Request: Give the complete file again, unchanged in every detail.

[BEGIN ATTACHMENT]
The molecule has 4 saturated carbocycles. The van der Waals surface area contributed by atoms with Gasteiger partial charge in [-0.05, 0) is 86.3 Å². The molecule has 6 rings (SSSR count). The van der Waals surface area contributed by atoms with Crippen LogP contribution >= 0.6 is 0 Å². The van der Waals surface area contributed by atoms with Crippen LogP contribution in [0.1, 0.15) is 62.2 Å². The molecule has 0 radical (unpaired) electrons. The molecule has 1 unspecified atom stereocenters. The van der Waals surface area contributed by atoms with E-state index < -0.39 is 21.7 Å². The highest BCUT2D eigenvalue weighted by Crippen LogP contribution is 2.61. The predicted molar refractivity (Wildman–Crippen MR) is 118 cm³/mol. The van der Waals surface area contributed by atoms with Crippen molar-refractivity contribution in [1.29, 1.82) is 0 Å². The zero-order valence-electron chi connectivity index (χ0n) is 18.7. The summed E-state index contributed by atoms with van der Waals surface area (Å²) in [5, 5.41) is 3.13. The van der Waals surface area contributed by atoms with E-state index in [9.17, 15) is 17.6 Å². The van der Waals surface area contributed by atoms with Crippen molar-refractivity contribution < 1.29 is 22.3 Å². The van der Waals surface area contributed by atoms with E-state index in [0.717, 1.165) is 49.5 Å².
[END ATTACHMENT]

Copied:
The molecule has 4 saturated carbocycles. The van der Waals surface area contributed by atoms with Gasteiger partial charge in [-0.05, 0) is 86.3 Å². The molecule has 6 rings (SSSR count). The van der Waals surface area contributed by atoms with Crippen LogP contribution >= 0.6 is 0 Å². The van der Waals surface area contributed by atoms with Crippen LogP contribution in [0.1, 0.15) is 62.2 Å². The molecule has 0 radical (unpaired) electrons. The molecule has 1 unspecified atom stereocenters. The van der Waals surface area contributed by atoms with E-state index < -0.39 is 21.7 Å². The highest BCUT2D eigenvalue weighted by Crippen LogP contribution is 2.61. The predicted molar refractivity (Wildman–Crippen MR) is 118 cm³/mol. The van der Waals surface area contributed by atoms with Crippen molar-refractivity contribution in [1.29, 1.82) is 0 Å². The zero-order valence-electron chi connectivity index (χ0n) is 18.7. The summed E-state index contributed by atoms with van der Waals surface area (Å²) in [5, 5.41) is 3.13. The van der Waals surface area contributed by atoms with E-state index in [9.17, 15) is 17.6 Å². The van der Waals surface area contributed by atoms with Crippen molar-refractivity contribution < 1.29 is 22.3 Å². The van der Waals surface area contributed by atoms with E-state index in [0.717, 1.165) is 49.5 Å².